Biogeographically, Kvaleya is recorded (Adey & Sperapani 1971: 29) from northern Norway, Iceland, Labrador, Newfoundland, the Gulf of St. Lawrence, and the Gulf of Maine. According to South & Hooper (1980: 54), Kvaleya is much more widely distributed in Newfoundland than is indicated by existing collections.

Numbers of names and species: There is only one species or infraspecific name in the database at present, which has been flagged as accepted taxonomically on the basis of the listed literature under the species name. In some instances, opinions on taxonomic validity differ from author to author and users are encouraged to form their own opinion. AlgaeBase is a work in progress and should not be regarded as a definitive source only as a guide to the literature..

Names: ('C' indicates a name that is accepted taxonomically; 'S' a homotypic or heterotypic synonym; 'U' indicates a name of uncertain taxonomic status, but which has been subjected to some verification nomenclaturally; 'P' indicates a preliminary AlgaeBase entry that has not been subjected to any kind of verification. For more information on a species click on it to activate a link to the Species database):

Click here to also show infraspecific names in the list below.

Adey, W.H. & Sperapani, C.P. (1971). The biology of Kvaleya epilaeve, a new parasitic genus and species of Corallinaceae. Phycologia 10: 29-42.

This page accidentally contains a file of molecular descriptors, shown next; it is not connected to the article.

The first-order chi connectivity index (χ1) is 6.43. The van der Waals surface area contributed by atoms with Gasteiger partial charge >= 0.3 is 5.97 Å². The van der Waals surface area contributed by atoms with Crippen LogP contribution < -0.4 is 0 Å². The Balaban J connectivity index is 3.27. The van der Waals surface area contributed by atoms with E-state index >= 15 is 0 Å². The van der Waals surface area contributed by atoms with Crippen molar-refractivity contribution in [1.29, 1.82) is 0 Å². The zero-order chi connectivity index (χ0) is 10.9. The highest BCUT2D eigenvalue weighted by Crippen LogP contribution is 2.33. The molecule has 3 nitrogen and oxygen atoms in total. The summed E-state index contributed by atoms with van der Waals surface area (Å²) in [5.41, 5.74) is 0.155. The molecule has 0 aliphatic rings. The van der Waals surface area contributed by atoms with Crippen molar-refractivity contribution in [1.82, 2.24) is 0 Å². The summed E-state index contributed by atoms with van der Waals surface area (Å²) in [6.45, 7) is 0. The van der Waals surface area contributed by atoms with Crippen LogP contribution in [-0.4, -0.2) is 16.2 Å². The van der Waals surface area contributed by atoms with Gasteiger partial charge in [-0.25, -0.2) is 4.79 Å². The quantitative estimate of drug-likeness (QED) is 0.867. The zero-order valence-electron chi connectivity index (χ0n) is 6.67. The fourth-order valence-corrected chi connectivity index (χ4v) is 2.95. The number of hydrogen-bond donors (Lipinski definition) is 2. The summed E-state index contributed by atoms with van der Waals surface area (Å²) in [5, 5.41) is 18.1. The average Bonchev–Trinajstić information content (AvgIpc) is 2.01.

Düwel, L. & Wegeberg, S. (1996). The typification and status of Leptophytum (Corallinaceae, Rhodophyta). Phycologia 35: 470-483.

Harvey, A.S., Broadwater, S.T., Woelkerling, W.J. & Mitrovski, P.J. (2003). Choreonema (Corallinales, Rhodophyta): 18S rDNA phylogeny and resurrection of the Hapalidiaceae for the subfamilies Choreonematoideae, Austrolithoideae and Melobesioideae. Journal of Phycology 39: 988-998.

Harvey, A.S., Woelkerling, W.J. & Millar, A.J.K. (2009). The genus Amphiroa (Lithophylloideae, Corallinaceae, Rhodophyta) from the temperate coasts of the Australian continent, including the newly described A. klochkovana. Phycologia 48: 258-290.

Le Gall, L., Payri, C.E., Bittner, C.E., & Saunders, G.W. (2010). Multigene polygenetic analyses support recognition of the Sporolithales, ord. nov. Molecular Phylogenetics and Evolution 54(1): 302-305.

Le Gall, L. & Saunders, G.W. (2007). A nuclear phylogeny of the Florideophyceae (Rhodophyta) inferred from combined EF2, small subunit and large subunit ribosomal DNA: establishing the new red algal subclass Corallinophycidae. Molecular Phylogenetics and Evolution 43: 1118-1130.